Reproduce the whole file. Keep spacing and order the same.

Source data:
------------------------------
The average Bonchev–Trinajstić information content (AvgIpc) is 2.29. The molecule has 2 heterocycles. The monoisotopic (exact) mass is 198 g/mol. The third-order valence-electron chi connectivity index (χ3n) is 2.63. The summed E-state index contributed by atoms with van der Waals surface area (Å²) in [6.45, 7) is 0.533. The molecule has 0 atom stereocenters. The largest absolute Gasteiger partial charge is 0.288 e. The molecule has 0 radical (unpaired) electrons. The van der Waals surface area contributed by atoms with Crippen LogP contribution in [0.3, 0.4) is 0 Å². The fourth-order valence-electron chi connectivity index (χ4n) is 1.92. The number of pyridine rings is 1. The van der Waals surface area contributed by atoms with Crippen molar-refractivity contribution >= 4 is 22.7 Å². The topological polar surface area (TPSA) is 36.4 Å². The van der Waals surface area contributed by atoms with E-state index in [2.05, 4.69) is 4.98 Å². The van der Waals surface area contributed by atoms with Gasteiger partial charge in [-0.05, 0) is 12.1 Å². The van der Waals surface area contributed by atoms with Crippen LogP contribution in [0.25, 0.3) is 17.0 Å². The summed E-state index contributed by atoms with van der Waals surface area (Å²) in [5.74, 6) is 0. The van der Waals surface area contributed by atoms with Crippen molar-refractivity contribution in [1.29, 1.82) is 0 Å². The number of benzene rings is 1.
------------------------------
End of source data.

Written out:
The average Bonchev–Trinajstić information content (AvgIpc) is 2.29. The molecule has 2 heterocycles. The monoisotopic (exact) mass is 198 g/mol. The third-order valence-electron chi connectivity index (χ3n) is 2.63. The summed E-state index contributed by atoms with van der Waals surface area (Å²) in [6.45, 7) is 0.533. The molecule has 0 atom stereocenters. The largest absolute Gasteiger partial charge is 0.288 e. The molecule has 0 radical (unpaired) electrons. The van der Waals surface area contributed by atoms with Crippen LogP contribution in [0.3, 0.4) is 0 Å². The fourth-order valence-electron chi connectivity index (χ4n) is 1.92. The number of pyridine rings is 1. The van der Waals surface area contributed by atoms with Crippen molar-refractivity contribution >= 4 is 22.7 Å². The topological polar surface area (TPSA) is 36.4 Å². The van der Waals surface area contributed by atoms with E-state index in [2.05, 4.69) is 4.98 Å². The van der Waals surface area contributed by atoms with Gasteiger partial charge in [-0.05, 0) is 12.1 Å². The van der Waals surface area contributed by atoms with Crippen LogP contribution in [0.25, 0.3) is 17.0 Å². The summed E-state index contributed by atoms with van der Waals surface area (Å²) in [5.74, 6) is 0. The van der Waals surface area contributed by atoms with Crippen molar-refractivity contribution in [1.29, 1.82) is 0 Å². The number of benzene rings is 1.